Satellite operators have begun pushing the Hill to renew satellite compulsory license legislation, the Satellite Television Extension and Localism Act Reauthorization (STELAR), preferably permanently.
The current license, which allows satellite operators to import distant TV network signals for a blanket fee rather than having to negotiate retrans--must be extended by the end of 2019 or it goes away (it has a five-year sunset).
Broadcasters last week fired an early warning shot across the bow at MVPDS, saying that the law was passed 30 years ago to help small satellite operators compete with big cable monopolies, but now AT&T-DirecTV and DISH are multi-billion dollar companies with no excuse for getting the compulsory license price break, and almost all satellite customers get their local TV stations now that DBS operators are delivering local-into-local in virtually all markets.
But not all markets have all the Big Four network affiliates, particularly smaller and rural markets, a point the Satellite Broadcasting & Communications Association (SBCA) is making in a talking points memo being circulated on the Hill and posted on its Web site.
SBCA also points to others who benefit from the distant-signal license.
"Hundreds of thousands of mostly rural American homes, along with long-haul truckers, RV and camping enthusiasts and tailgating sports fans, rely on satellite technology to provide them with access to network TV service that many other technologies cannot offer," they said in the one-sheet.
SBCA says that at least 870,000 satellite subs get at least one distant signal from DirecTV or DISH. Letting STELAR sunset would "remove channels from people who legally receive them today..."
Some have have argued that MVPDs could still get access to TV station signals through private negotiations and SBCA says that would be OK, but only under the kind of broad deregulation proposed by Rep. Steve Scalise (R-La.), which would include eliminating the retrans/must-carry regime, something broadcasters would fight tooth and nail.
SBCA also frames its support of reauthorizing STELAR as an issue of fairness. It says the license must be renewed so that a largely rural audience can get the same network programming as the rest of the country and will not be deprived of programming they have relied on.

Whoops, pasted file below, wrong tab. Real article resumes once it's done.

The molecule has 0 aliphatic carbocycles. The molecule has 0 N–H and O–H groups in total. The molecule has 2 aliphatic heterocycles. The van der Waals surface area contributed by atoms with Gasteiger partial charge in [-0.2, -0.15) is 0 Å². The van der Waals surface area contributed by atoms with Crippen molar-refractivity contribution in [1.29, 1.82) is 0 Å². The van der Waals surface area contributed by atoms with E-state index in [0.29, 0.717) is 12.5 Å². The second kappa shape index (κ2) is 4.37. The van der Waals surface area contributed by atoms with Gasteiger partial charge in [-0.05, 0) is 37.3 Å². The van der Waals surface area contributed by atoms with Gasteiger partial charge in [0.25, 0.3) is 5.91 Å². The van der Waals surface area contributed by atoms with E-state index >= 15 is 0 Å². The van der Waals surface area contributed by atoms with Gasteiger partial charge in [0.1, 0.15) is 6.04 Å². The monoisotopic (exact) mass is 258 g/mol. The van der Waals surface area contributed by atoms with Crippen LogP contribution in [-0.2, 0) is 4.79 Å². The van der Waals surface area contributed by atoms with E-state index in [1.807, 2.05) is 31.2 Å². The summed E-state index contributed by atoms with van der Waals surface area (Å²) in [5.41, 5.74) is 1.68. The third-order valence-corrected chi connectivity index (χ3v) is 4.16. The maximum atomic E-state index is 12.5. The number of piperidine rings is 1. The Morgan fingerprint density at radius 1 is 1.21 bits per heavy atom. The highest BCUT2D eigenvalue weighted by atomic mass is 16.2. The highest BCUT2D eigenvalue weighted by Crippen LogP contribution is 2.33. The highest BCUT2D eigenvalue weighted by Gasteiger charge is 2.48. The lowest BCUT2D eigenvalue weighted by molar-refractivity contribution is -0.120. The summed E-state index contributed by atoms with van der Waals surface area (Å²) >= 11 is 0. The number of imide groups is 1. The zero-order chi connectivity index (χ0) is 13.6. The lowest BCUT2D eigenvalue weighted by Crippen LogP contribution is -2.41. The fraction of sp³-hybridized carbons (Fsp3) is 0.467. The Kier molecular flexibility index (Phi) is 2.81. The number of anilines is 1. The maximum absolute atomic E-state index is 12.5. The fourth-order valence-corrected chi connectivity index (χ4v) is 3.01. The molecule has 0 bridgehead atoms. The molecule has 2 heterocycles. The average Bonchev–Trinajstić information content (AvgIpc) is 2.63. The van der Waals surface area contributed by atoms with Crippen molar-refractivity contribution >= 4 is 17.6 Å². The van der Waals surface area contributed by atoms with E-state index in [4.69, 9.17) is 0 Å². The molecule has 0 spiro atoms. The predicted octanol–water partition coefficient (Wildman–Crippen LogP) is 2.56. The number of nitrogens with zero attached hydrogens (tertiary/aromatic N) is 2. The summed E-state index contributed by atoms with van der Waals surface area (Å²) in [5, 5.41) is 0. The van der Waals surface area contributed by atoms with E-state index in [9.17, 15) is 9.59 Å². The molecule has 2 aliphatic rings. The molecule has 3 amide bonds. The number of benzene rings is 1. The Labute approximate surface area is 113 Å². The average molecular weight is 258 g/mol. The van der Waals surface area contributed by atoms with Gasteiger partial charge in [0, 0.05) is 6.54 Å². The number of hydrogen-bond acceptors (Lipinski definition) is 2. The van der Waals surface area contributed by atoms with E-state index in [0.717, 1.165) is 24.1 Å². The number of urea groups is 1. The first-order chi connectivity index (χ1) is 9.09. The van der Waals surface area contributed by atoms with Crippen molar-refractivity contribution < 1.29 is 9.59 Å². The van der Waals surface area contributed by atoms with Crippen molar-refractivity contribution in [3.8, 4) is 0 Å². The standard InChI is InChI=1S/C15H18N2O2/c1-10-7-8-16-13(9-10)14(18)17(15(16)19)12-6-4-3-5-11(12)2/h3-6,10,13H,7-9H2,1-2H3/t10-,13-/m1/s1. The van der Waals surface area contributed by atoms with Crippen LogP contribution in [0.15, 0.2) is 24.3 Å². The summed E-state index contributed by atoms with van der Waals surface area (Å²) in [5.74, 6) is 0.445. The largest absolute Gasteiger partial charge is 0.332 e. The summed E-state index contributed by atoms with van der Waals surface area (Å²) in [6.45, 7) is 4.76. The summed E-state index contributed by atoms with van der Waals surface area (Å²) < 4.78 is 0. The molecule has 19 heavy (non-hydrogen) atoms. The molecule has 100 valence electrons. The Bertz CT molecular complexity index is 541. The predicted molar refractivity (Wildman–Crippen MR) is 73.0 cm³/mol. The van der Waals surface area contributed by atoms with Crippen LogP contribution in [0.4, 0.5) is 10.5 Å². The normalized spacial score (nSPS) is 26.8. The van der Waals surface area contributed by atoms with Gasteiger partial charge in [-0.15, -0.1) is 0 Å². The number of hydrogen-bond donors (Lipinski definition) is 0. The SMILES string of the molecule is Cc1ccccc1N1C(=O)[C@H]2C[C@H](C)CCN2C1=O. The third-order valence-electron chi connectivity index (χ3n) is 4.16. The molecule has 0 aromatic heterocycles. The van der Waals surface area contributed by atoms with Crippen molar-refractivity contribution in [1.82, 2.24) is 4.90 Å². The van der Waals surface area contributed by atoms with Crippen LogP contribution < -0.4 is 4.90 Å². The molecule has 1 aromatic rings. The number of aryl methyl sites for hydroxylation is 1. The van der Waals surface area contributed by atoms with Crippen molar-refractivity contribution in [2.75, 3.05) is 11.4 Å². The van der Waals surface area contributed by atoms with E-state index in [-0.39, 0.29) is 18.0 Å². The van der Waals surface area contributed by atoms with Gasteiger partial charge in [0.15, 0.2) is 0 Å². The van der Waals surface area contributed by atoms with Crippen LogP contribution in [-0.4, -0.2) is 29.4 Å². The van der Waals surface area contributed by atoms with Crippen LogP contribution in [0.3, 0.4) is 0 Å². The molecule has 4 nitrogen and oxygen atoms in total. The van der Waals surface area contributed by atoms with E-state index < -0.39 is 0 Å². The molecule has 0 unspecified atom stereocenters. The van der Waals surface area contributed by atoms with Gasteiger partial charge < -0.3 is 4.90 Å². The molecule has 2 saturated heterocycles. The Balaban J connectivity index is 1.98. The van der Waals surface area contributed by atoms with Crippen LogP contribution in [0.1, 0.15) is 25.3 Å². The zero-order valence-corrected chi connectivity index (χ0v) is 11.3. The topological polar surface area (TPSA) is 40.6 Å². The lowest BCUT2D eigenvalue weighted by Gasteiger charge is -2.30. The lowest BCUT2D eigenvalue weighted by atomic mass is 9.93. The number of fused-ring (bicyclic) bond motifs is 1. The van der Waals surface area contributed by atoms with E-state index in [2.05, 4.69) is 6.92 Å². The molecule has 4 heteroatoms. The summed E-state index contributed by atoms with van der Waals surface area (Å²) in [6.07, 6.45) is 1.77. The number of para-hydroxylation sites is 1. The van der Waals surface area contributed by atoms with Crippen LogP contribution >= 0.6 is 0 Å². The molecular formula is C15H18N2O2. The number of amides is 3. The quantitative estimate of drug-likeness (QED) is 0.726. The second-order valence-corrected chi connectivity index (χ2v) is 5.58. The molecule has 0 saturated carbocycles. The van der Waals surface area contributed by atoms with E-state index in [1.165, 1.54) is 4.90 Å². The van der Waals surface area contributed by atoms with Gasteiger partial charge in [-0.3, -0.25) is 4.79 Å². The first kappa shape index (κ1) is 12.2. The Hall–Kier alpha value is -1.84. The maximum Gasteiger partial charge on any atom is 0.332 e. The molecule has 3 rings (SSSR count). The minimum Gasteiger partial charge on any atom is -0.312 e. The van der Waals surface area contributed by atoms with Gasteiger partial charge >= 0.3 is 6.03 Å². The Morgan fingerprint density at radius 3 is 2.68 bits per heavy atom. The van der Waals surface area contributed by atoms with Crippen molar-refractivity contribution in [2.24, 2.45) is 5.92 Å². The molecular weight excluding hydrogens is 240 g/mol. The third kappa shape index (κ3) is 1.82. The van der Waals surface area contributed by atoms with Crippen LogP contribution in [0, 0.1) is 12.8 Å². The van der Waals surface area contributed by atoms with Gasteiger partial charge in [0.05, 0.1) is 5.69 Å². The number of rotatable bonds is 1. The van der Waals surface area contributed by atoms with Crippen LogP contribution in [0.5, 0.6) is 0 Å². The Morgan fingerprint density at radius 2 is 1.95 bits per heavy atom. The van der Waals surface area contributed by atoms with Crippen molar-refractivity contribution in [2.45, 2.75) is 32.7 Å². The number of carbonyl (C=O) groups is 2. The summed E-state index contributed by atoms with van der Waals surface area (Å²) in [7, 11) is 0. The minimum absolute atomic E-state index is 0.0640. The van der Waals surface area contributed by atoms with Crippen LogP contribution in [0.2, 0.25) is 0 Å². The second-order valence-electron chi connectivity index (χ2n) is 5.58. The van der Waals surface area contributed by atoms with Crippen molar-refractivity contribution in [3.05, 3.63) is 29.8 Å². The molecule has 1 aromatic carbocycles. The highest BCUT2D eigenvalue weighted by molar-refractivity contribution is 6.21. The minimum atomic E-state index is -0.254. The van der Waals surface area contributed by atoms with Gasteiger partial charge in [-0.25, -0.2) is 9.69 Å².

The satellite operators say the renewal should be permanent (heretofore it has gotten a series of five-year renewals), again as as issue of fairness, it says, this time leveling the playing field between satellite and cable given that the cable statutory license for delivering TV station signals without individual negotiations--retrans negotiations between MVPDS and TV stations are for the underlying programming, not the signal itself--has no expiration date.
Renewing the satellite license in perpetuity would provide parity. "There is no reason why satellite subs should live with the threat of losing their service every five years, while cable subs face no such harm," SBCA says.
Failing a permanent reauthorization, SBCA said, Congress "must" extend it, as it has done since 1988.
STELAR, which was last renewed 2014, reauthorizes the satellite compulsory distant signal license for five years. But last time around it was also a vehicle for some cable-friendly changes to retrans, including renewing the FCC's enforcement of good faith retrans negotiations and extending the commission's prohibition on coordinated retrans negotiations among noncommonly owned TV stations in a market from the top four to all stations.
“The Satellite Home Viewer Act should be made permanent once and for all so rural satellite consumers and retailers are on a level playing field with Cable companies," SBCA President Steven Hill told Multichannel News.
"Only the NAB would believe that cutting off nearly one million Americans from their network programming would be a good idea," said American Television Alliance spokesperson Trent Duffy, whose members include Dish and the American Cable Association. "Congress needs to renew STELAR to keep their constituents from losing signals that many have had access to for dozens of years."